5 leather alternatives that should put an end to animal cruelty!
Leather and fur have long been the epitome of luxury in the world of fashion, accessories and furniture. Recently, however, public opinion has begun to change with growing awareness of the cruelty of factory farming and the number of resources it consumes and the amount of carbon emitted. Now vegan leather alternatives are increasingly in demand.
In response, major fashion houses like Gucci, Burberry, Ralph Lauren and Vivienne Westwood decided to boycott fur. 2018 was the first time that the material was not used by a single designer at London Fashion Week.
It should also be remembered that a number of chemicals such as formaldehyde, cyanide and chromium are used in the tanning and dyeing of leather, which can be dangerous to both people and the environment.
Leather alternatives made from plants and food waste
So far, however, most luxury brands like Chanel, Prada and Versace have only banned leather that comes from certain exotic animals like crocodiles, snakes and kangaroos.
For this reason, a group of young designers and start-ups are hoping to accelerate the abandonment of animal leather by developing compelling alternatives that do not use the usual environmentally harmful petroleum-based plastics such as polyurethane (PU) or polyvinyl chloride (PVC).
In the following we have summarized 5 vegan leather alternatives to draw attention to these sustainable and ethical substitutes for animal leather. From vegan pineapple leather to a leather alternative made from shells – with their properties, these inventions are in no way inferior to animal and artificial leather.
Pineapple anam piñatex
The British raw materials company Ananas Anam, founded in 2013, was one of the first to bring a vegetable leather alternative to market. They developed Piñatex, an animal-friendly alternative to leather made from pineapple waste.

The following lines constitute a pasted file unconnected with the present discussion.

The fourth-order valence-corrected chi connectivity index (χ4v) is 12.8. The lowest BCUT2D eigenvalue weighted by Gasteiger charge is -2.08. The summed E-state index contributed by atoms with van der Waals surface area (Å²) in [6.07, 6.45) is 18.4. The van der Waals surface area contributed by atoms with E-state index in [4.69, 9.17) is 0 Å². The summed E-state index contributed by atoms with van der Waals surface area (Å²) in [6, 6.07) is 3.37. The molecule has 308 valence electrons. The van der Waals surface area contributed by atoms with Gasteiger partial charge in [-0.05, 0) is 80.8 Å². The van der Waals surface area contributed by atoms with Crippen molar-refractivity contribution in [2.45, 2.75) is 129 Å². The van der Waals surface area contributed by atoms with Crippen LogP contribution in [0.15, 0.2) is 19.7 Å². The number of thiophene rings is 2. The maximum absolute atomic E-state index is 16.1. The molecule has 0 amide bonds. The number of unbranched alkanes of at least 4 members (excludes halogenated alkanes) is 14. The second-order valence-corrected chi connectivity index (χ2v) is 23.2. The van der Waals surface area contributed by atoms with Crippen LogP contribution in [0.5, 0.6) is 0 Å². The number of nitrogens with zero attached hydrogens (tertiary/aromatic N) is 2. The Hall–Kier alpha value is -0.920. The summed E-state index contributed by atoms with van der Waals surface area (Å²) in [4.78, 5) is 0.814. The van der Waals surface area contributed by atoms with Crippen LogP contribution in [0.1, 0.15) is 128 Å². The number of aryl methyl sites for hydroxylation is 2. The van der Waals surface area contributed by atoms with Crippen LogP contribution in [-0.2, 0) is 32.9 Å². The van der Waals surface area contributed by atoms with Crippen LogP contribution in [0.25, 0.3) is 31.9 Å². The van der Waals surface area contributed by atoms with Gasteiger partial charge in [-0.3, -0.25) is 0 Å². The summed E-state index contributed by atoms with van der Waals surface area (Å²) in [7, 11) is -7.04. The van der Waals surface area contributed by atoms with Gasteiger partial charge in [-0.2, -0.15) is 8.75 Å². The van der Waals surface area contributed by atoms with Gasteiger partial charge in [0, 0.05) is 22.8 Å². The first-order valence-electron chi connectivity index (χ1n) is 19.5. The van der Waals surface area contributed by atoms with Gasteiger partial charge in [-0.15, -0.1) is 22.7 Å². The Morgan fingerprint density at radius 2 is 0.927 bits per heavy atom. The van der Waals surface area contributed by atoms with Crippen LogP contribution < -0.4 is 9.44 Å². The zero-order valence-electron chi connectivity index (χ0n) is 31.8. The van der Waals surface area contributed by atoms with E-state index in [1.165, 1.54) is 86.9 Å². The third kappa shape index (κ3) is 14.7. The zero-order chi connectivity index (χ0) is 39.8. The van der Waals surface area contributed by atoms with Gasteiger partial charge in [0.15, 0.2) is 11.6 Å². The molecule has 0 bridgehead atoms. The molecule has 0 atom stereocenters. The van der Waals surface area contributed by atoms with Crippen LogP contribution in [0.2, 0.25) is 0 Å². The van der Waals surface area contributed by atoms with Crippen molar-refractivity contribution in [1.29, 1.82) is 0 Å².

The material uses fine cellulose fibers extracted from pineapple leaves – which are considered an agricultural by-product that is often burned or rotted. An estimated 40,000 tons of this pineapple waste is generated worldwide each year. These fibers are then mixed with polylactic acid (PLA), a bioplastic made from corn, and felted into a nonwoven fabric that can be used for clothing, shoes or furniture.
Piñatex was developed by designer Carmen Hijosa who has worked in the leather goods industry for the past 15 years. While looking for alternatives to leather in the Philippines, Hijosa discovered the possibilities of pineapple fiber and worked with local weavers to try to convert it into fabric. In 2016 she received the Arts Foundation Prize for Material Innovation.
While many vegetable leather alternatives are still in the prototype phase, Piñatex has already been processed into commercially available products by Hugo Boss and the Canadian brand Native Shoes.
Tômtex by Uyen Tran
Vietnamese designer Uyen Tran has developed a flexible biomaterial called Tomtex, a leather alternative made from food waste that can be embossed with a variety of patterns.